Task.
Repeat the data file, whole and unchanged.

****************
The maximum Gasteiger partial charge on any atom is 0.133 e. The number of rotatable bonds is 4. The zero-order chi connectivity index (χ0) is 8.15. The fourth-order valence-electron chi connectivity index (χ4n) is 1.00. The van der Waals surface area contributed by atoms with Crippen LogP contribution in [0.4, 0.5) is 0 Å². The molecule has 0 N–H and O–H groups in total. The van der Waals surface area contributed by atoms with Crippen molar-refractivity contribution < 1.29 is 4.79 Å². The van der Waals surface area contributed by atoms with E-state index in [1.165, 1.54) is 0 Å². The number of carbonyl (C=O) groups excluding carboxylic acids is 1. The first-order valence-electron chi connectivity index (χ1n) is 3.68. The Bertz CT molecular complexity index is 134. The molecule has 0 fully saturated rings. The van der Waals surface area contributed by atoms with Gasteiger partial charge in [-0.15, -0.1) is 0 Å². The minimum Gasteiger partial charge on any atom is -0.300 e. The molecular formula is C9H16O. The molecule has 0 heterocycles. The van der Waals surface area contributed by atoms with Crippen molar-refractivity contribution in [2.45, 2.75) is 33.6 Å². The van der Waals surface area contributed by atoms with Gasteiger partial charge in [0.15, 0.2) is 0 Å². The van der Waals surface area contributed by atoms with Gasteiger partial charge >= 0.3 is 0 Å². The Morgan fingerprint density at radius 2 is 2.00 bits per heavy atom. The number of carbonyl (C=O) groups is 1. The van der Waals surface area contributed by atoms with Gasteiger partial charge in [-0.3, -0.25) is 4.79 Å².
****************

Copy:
The maximum Gasteiger partial charge on any atom is 0.133 e. The number of rotatable bonds is 4. The zero-order chi connectivity index (χ0) is 8.15. The fourth-order valence-electron chi connectivity index (χ4n) is 1.00. The van der Waals surface area contributed by atoms with Crippen LogP contribution in [0.4, 0.5) is 0 Å². The molecule has 0 N–H and O–H groups in total. The van der Waals surface area contributed by atoms with Crippen molar-refractivity contribution < 1.29 is 4.79 Å². The van der Waals surface area contributed by atoms with E-state index in [1.165, 1.54) is 0 Å². The number of carbonyl (C=O) groups excluding carboxylic acids is 1. The first-order valence-electron chi connectivity index (χ1n) is 3.68. The Bertz CT molecular complexity index is 134. The molecule has 0 fully saturated rings. The van der Waals surface area contributed by atoms with Gasteiger partial charge in [-0.15, -0.1) is 0 Å². The minimum Gasteiger partial charge on any atom is -0.300 e. The molecular formula is C9H16O. The molecule has 0 heterocycles. The van der Waals surface area contributed by atoms with Crippen molar-refractivity contribution in [2.45, 2.75) is 33.6 Å². The van der Waals surface area contributed by atoms with Gasteiger partial charge in [0.15, 0.2) is 0 Å². The van der Waals surface area contributed by atoms with Gasteiger partial charge >= 0.3 is 0 Å². The Morgan fingerprint density at radius 2 is 2.00 bits per heavy atom. The number of carbonyl (C=O) groups is 1. The van der Waals surface area contributed by atoms with Gasteiger partial charge in [-0.3, -0.25) is 4.79 Å².